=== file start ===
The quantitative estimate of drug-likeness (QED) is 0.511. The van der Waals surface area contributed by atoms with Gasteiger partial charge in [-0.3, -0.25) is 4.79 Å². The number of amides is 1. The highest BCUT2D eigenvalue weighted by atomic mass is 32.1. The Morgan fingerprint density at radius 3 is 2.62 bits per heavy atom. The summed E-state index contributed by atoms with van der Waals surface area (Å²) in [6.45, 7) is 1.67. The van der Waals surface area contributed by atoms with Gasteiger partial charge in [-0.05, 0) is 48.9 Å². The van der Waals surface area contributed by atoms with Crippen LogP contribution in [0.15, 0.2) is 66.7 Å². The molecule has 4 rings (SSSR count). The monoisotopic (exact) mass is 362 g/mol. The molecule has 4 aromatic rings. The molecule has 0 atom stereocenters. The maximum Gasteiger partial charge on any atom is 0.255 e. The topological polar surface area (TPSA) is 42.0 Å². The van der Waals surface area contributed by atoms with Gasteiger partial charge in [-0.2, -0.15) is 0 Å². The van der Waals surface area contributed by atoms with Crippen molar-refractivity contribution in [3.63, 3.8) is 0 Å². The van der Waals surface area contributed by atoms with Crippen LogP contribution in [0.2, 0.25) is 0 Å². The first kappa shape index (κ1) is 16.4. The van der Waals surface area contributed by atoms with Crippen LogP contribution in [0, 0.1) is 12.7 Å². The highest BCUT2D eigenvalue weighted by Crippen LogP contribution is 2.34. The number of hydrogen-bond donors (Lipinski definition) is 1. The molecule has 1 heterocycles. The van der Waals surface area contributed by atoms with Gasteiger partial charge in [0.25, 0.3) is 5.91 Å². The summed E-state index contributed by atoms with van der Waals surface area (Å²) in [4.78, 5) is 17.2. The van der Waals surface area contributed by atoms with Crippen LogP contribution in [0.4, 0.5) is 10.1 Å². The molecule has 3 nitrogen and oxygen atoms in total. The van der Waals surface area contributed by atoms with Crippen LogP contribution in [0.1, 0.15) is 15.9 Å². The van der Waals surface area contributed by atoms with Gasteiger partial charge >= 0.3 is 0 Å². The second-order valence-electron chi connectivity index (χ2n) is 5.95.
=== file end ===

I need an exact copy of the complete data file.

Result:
The quantitative estimate of drug-likeness (QED) is 0.511. The van der Waals surface area contributed by atoms with Gasteiger partial charge in [-0.3, -0.25) is 4.79 Å². The number of amides is 1. The highest BCUT2D eigenvalue weighted by atomic mass is 32.1. The Morgan fingerprint density at radius 3 is 2.62 bits per heavy atom. The summed E-state index contributed by atoms with van der Waals surface area (Å²) in [6.45, 7) is 1.67. The van der Waals surface area contributed by atoms with Gasteiger partial charge in [-0.05, 0) is 48.9 Å². The van der Waals surface area contributed by atoms with Crippen LogP contribution in [0.15, 0.2) is 66.7 Å². The molecule has 4 rings (SSSR count). The monoisotopic (exact) mass is 362 g/mol. The molecule has 4 aromatic rings. The molecule has 0 atom stereocenters. The maximum Gasteiger partial charge on any atom is 0.255 e. The topological polar surface area (TPSA) is 42.0 Å². The van der Waals surface area contributed by atoms with Gasteiger partial charge in [-0.2, -0.15) is 0 Å². The van der Waals surface area contributed by atoms with Crippen molar-refractivity contribution in [3.63, 3.8) is 0 Å². The van der Waals surface area contributed by atoms with Crippen LogP contribution in [0.2, 0.25) is 0 Å². The first kappa shape index (κ1) is 16.4. The van der Waals surface area contributed by atoms with Crippen LogP contribution in [0, 0.1) is 12.7 Å². The highest BCUT2D eigenvalue weighted by Crippen LogP contribution is 2.34. The number of hydrogen-bond donors (Lipinski definition) is 1. The molecule has 1 heterocycles. The van der Waals surface area contributed by atoms with Gasteiger partial charge in [0.25, 0.3) is 5.91 Å². The summed E-state index contributed by atoms with van der Waals surface area (Å²) in [4.78, 5) is 17.2. The van der Waals surface area contributed by atoms with Crippen LogP contribution in [0.4, 0.5) is 10.1 Å². The molecule has 3 nitrogen and oxygen atoms in total. The van der Waals surface area contributed by atoms with Crippen LogP contribution in [0.1, 0.15) is 15.9 Å². The van der Waals surface area contributed by atoms with Gasteiger partial charge >= 0.3 is 0 Å². The second-order valence-electron chi connectivity index (χ2n) is 5.95.